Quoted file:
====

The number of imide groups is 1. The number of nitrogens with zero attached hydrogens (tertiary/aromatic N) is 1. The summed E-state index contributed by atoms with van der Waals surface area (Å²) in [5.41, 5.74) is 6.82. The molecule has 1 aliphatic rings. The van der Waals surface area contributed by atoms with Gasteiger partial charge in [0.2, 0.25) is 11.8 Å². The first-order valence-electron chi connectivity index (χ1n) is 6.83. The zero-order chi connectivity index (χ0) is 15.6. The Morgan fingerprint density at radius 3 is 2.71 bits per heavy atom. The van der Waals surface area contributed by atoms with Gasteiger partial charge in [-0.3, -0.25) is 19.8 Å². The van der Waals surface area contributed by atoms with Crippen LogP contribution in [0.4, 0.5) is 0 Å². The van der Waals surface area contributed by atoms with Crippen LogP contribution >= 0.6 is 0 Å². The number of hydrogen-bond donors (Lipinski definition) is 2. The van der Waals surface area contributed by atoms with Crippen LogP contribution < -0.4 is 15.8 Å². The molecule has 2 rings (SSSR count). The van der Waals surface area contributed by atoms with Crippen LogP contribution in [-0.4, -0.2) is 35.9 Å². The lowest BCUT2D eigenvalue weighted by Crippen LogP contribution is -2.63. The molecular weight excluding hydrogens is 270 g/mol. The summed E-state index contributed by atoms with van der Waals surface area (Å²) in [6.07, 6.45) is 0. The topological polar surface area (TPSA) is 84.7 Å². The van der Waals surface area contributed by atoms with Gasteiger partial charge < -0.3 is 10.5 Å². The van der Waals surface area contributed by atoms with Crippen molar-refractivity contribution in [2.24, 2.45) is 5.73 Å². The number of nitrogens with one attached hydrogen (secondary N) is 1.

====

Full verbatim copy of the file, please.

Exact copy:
The number of imide groups is 1. The number of nitrogens with zero attached hydrogens (tertiary/aromatic N) is 1. The summed E-state index contributed by atoms with van der Waals surface area (Å²) in [5.41, 5.74) is 6.82. The molecule has 1 aliphatic rings. The van der Waals surface area contributed by atoms with Gasteiger partial charge in [0.2, 0.25) is 11.8 Å². The first-order valence-electron chi connectivity index (χ1n) is 6.83. The zero-order chi connectivity index (χ0) is 15.6. The Morgan fingerprint density at radius 3 is 2.71 bits per heavy atom. The van der Waals surface area contributed by atoms with Gasteiger partial charge in [-0.3, -0.25) is 19.8 Å². The van der Waals surface area contributed by atoms with Crippen LogP contribution in [0.4, 0.5) is 0 Å². The van der Waals surface area contributed by atoms with Crippen LogP contribution >= 0.6 is 0 Å². The number of hydrogen-bond donors (Lipinski definition) is 2. The van der Waals surface area contributed by atoms with Crippen LogP contribution < -0.4 is 15.8 Å². The molecule has 2 rings (SSSR count). The van der Waals surface area contributed by atoms with Crippen LogP contribution in [-0.4, -0.2) is 35.9 Å². The lowest BCUT2D eigenvalue weighted by Crippen LogP contribution is -2.63. The molecular weight excluding hydrogens is 270 g/mol. The summed E-state index contributed by atoms with van der Waals surface area (Å²) in [6.07, 6.45) is 0. The topological polar surface area (TPSA) is 84.7 Å². The van der Waals surface area contributed by atoms with Gasteiger partial charge < -0.3 is 10.5 Å². The van der Waals surface area contributed by atoms with Crippen molar-refractivity contribution in [2.24, 2.45) is 5.73 Å². The number of nitrogens with one attached hydrogen (secondary N) is 1.